People have done experiments on lab animals, showing that those in cages protected by a layer of material equivalent to a mask greatly reduces the transmission.
There is anecdotal evidence, such as the man who flew from China to Toronto, had a dry cough and was found to have COVID-19. But, he did not infect any of the 25 people seated closest to him.
Or the two hairstylists in Missouri who turned out to have COVID -19 and had close encounter with 140 clients but didn’t infect any of them either.
Both the man in the plane and the hair stylists wore masks – so did the stylists’ customers.
A study lead by Cambridge and Greenwich Universities in Britain (so it must be good) showed the R value (the average number of people one infected person will spread it to) was much improved with masks.
The study found “if people wear masks whenever they are in public it is twice as effective at reducing the R value than if masks are only worn after symptoms appear.” And “face mask use by 50 percent or more of the population reduced covid-19 spread to an R of less than 1.0” (an R value above one means it is spreading).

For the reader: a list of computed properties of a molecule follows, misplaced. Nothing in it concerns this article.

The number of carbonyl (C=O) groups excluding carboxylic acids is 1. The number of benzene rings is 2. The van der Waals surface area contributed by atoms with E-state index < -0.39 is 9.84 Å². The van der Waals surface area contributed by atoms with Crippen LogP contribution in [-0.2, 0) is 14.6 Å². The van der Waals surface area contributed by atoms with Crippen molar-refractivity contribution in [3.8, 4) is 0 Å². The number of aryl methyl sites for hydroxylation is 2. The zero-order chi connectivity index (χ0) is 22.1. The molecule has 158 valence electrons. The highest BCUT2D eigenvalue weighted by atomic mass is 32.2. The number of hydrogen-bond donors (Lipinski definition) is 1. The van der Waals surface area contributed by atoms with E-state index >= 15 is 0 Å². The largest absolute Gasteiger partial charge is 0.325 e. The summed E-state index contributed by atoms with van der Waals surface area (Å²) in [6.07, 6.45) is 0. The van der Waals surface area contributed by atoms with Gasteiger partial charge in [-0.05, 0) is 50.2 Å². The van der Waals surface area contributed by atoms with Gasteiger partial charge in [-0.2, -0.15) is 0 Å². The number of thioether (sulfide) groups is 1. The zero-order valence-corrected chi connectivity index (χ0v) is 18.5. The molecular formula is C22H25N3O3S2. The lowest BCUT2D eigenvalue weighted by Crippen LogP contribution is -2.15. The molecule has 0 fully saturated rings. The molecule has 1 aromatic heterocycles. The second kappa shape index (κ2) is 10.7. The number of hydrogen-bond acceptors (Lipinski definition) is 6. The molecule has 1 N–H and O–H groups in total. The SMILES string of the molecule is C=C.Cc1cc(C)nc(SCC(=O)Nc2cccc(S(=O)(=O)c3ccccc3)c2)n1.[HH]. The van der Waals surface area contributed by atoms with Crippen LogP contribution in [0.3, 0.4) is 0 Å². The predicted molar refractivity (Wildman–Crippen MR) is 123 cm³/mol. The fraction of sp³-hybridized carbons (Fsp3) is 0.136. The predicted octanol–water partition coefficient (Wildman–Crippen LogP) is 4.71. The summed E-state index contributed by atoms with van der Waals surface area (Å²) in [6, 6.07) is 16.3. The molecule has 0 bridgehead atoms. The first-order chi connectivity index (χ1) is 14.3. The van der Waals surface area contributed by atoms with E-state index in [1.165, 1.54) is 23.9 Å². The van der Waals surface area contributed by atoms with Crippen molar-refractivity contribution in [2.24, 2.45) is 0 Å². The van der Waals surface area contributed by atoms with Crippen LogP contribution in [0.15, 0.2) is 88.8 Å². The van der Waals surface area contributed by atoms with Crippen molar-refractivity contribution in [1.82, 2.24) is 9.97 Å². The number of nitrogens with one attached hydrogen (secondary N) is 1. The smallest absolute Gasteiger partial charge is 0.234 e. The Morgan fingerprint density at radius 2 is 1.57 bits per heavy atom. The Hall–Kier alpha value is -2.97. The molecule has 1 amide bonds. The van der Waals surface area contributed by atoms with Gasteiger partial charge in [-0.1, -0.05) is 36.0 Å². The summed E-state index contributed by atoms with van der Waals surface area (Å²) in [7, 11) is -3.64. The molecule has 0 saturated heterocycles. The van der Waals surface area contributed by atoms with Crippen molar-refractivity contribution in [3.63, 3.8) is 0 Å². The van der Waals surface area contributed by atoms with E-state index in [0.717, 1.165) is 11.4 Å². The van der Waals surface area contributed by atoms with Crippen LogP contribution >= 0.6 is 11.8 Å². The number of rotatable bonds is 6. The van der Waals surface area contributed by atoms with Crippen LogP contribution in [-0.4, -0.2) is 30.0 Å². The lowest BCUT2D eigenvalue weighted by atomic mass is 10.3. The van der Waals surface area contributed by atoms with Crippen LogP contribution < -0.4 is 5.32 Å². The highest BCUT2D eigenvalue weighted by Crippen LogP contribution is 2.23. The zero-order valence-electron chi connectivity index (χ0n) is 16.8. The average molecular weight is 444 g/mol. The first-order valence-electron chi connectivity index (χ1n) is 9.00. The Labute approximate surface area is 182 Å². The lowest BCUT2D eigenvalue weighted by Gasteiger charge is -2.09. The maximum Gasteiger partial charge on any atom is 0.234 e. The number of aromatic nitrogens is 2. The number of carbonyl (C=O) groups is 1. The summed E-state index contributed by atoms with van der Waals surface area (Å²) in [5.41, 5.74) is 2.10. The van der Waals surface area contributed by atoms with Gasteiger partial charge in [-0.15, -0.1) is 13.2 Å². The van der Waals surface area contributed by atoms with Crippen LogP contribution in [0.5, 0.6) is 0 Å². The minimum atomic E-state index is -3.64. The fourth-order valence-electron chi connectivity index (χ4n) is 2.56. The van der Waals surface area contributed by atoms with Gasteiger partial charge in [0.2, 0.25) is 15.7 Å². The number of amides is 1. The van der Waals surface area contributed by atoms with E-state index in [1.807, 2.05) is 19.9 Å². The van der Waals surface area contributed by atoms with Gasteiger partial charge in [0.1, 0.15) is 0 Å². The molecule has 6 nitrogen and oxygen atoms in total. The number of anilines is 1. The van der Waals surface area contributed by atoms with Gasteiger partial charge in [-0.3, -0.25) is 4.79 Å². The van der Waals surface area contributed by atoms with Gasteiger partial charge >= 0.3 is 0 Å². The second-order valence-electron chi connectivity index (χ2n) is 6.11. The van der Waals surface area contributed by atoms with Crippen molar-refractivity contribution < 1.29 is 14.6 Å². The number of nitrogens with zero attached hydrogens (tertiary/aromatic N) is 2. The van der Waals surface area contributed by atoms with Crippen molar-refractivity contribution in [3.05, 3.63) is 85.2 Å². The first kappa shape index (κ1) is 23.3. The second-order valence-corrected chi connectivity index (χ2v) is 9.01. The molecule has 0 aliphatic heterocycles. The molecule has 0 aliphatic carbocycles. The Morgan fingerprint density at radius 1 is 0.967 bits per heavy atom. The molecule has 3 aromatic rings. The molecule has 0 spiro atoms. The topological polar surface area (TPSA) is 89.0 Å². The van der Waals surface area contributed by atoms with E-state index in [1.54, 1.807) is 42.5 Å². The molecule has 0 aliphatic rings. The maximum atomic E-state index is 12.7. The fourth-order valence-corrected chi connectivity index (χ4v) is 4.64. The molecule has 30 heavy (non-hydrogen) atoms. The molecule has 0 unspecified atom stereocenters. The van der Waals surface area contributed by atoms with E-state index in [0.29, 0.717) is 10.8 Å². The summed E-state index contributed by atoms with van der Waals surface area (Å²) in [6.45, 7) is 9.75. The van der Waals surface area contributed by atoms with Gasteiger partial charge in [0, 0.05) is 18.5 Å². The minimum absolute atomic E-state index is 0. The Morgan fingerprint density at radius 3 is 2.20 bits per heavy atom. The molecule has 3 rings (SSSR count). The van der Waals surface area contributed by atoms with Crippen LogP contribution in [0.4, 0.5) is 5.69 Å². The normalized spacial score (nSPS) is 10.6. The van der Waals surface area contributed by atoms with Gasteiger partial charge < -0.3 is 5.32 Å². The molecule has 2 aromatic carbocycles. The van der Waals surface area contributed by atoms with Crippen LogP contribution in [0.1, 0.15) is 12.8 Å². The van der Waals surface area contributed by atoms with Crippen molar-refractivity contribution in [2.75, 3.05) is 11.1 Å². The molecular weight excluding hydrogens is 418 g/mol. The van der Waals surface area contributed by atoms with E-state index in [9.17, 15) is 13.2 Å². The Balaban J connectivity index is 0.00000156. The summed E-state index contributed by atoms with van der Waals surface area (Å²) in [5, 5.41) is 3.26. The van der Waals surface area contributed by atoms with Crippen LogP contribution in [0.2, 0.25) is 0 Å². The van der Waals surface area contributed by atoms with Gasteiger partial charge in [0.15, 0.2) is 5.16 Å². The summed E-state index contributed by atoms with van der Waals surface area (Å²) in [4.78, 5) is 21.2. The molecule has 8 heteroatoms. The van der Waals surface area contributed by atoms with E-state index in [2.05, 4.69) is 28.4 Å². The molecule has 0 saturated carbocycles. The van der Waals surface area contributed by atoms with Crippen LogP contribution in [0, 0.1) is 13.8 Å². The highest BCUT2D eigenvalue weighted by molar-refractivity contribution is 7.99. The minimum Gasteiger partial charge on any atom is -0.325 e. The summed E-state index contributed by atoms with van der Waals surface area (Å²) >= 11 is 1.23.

The strongest evidence comes form a study recently published in Health Affairs.
Between April 8 and May 5, fifteen states and DC have mandated use of masks, and they saw a reduction in spread. The authors conclude “The study provides evidence that states in the US mandating use of face masks in public had a greater decline in daily COVID-19 growth rates after issuing these mandates compared to states that did not.”
There is also circumstantial evidence from studies that have shown a reduction in the transmission of flu and SARS from the use of masks. A randomized controlled trial (the “gold standard”) in 2008, reported in World Economic Forum showed an 80 percent reduction in contracting respiratory illness from wearing a mask.
Conclusions and Objections
Masks are not infallible, and we shouldn’t expect them to control the spread 100 per cent. They should be combined with the two other principal means of containment – social distancing (6 feet is the standard recommendation) and hand washing/sanitizing.